Simmons and Lowe also discussed one other significant trade idea involving the Jazz, one that Lowe said a team executive pitched to him. The proposal saw Utah send point guard Mike Conley to the Detroit Pistons in exchange for Blake Griffin and Derrick Rose.

Lowe said he’s heard enough about Griffin around the league to think there could be a trade market for him this offseason despite injury woes. He didn’t ultimately think Detroit would do any deal with that as the framework, but he thought it was interesting, and Simmons added, “That’s a good one.”


Author: Ryan McDonald

Mansion Global Daily: Domestic Buyers Pushing Up London's High-End Market, a Turnkey Castle in Colorado and More

Mansion Global Daily: Domestic Buyers Pushing Up London’s High-End Market, a Turnkey Castle in Colorado and More

London Sees Increase in High-End Home Sales Despite the Pandemic

Turnkey and Fully Restored 1902 Castle on 153 Pristine Colorado Acres

Better Boil: A Guide to High-Tech Tea Kettles

U.K. Prices Increase Most for Large Family Homes

Large family homes in the U.K. are seeing prices rise faster than smaller residences, demonstrating the increasing demand for more square footage following coronavirus lockdown measures. Three- and- four-bedroom home prices reached a record £291,618 (US$377,544) in September, an increase of 0.4% monthly and 5.7% annually. The prices of smaller homes, the sort suitable for first-time buyers, fell by 0.4% on a monthly basis in September to £200,324, though they’re still up 4.2% year-on-year. PropertyWire

Values Growing Fastest in London’s Leafy Boroughs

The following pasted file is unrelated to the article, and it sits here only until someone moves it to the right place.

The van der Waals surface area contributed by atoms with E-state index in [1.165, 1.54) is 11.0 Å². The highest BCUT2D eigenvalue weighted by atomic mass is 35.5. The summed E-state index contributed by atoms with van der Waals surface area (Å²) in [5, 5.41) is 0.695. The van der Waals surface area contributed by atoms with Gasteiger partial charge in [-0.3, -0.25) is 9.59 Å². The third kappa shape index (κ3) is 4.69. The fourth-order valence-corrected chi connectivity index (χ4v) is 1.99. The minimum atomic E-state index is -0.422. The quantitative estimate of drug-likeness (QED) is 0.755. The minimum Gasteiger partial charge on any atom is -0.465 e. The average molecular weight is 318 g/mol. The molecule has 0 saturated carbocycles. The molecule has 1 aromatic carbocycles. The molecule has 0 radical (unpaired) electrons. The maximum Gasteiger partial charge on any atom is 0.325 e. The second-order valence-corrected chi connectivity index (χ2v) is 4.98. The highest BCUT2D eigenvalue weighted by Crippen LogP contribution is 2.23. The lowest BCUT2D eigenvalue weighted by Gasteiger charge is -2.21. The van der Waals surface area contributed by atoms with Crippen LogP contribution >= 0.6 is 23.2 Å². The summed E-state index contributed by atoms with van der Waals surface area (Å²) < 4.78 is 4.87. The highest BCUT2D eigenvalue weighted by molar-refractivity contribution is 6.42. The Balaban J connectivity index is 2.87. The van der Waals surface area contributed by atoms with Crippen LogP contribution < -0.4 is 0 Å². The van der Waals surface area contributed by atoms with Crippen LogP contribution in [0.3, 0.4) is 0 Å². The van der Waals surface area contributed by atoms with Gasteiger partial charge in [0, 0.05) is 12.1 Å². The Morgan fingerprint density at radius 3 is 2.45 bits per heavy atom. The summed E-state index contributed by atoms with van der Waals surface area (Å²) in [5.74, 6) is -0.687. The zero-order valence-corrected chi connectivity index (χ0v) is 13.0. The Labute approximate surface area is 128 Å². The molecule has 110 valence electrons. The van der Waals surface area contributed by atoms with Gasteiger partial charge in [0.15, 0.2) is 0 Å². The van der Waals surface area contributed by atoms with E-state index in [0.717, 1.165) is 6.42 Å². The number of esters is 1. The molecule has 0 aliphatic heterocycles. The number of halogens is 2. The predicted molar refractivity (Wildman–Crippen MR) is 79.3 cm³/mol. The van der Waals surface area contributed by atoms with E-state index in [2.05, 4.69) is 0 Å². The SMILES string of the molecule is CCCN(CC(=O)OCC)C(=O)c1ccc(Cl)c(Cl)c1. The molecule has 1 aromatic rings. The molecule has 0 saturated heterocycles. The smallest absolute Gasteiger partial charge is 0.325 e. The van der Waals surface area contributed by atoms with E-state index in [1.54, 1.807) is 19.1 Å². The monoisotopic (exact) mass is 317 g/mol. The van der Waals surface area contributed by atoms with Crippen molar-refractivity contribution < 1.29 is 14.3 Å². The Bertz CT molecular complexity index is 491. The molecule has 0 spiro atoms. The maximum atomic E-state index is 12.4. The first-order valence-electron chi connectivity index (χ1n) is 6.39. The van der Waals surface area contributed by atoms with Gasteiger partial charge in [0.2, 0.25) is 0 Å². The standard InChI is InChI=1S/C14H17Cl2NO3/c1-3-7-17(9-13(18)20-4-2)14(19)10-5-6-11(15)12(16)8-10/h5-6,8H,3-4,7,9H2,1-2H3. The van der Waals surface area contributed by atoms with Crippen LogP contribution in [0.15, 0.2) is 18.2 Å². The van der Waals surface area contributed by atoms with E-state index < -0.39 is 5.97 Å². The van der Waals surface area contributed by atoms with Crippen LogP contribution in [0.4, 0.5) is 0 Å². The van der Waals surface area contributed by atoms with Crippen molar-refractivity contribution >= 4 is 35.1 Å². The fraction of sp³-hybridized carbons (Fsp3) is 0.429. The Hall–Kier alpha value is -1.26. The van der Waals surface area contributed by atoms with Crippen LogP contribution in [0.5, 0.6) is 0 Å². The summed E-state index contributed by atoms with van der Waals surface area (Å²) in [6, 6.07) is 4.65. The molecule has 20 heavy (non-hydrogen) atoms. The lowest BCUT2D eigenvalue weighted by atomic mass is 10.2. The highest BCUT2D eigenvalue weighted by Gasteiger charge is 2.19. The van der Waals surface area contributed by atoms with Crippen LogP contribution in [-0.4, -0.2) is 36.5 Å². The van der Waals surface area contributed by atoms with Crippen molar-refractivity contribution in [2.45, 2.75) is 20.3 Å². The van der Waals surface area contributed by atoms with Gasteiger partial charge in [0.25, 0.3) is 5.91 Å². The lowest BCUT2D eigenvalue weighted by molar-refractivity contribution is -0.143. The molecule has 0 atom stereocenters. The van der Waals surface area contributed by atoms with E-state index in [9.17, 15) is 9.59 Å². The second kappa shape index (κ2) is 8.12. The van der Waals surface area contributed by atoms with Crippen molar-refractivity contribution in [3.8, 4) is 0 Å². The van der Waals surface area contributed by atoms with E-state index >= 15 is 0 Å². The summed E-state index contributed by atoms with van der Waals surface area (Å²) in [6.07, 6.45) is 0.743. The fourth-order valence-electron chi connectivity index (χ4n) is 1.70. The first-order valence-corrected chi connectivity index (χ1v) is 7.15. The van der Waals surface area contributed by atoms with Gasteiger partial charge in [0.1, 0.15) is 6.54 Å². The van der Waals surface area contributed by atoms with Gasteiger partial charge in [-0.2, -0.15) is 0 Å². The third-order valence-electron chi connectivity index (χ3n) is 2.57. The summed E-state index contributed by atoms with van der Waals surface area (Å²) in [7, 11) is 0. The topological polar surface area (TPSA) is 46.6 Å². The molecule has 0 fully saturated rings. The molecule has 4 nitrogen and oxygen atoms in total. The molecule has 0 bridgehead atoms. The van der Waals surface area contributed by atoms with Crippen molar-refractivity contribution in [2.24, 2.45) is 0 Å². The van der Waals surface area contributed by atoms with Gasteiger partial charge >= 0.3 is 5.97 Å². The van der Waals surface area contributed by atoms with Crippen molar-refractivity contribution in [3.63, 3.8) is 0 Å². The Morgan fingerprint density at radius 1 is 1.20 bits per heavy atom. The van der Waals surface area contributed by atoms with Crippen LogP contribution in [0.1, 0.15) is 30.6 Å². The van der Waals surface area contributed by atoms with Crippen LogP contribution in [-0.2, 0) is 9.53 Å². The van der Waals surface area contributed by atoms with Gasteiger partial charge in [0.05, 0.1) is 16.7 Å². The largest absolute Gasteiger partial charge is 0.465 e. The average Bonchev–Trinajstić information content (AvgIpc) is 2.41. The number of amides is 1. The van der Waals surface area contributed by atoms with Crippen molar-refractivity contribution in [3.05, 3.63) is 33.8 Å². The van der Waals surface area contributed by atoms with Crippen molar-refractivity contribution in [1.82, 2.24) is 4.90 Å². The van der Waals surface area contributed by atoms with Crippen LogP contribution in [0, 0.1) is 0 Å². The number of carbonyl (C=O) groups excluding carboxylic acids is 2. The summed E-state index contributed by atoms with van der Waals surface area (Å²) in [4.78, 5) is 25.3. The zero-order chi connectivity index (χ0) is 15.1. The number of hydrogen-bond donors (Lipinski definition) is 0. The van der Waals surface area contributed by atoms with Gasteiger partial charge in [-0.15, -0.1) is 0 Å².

London’s property prices are growing fastest in the south London boroughs of Merton, Croydon and Kingston, driven by buyers looking to live further away from the bustle of central London where they can get more space. The three residential suburbs saw the fastest house price growth in the year to August, increasing between 2.8% and 3.2% from last year. In comparison, overall prices in the capital rose 2.1% in the same time. City A.M.

Waterfront Sydney Trophy Home Asks A$45 Million

A trophy home in the harborside Sydney suburb of Rose Bay has hit the market for A$45 million (US$31.7 million). The Mediterranean-style waterfront home has been owned by stockbroker Brent Potts and his wife since 2000. Built in 1928, it has seven bedrooms, nine bathrooms, a swimming pool and uninterrupted views to the Harbour Bridge. Domain

Condo Prices Plummet in Downtown Boston

While condo prices in downtown Boston are slumping, prices in outer neighborhoods are holding steady as buyers move away from dense urban areas to leafier locales. In the three months from July to the end of September, average sale prices for condos in the city’s central Seaport and Back Bay neighborhoods plunged 35.1% and 21.9%, respectively, compared to last year. Boston Globe

New-Home Construction Rises Modestly in September, Driven by a Northeast Building Boom [MarketWatch]

Christmas Buying Rush on Homes []

Quintessential Queens: The 10 Most Expensive Victorians for Sale Right Now []

A Year After Fetching $17 Million, a Vail Mountain Home Lists for $32 Million [The Wall Street Journal]


Author: Mansion Global

Open-source distributed generation market demand model

Open-source distributed generation market demand model

dGen simulates customer decisions about adopting and using solar, wind, and storage technologies for residential and commercial entities in the United States through 2050. This simulation helps utility companies and other stakeholders plan for increasing adoption of distributed energy resources (DERs) to understand how much electricity will be needed from the rest of the power system.

“The dGen model helps users to understand demand for distributed energy resources and, in turn, understand bigger, long-term questions like the role of DERs in a flexible, clean power system,” said Ben Sigrin, chief dGen scientist at NREL.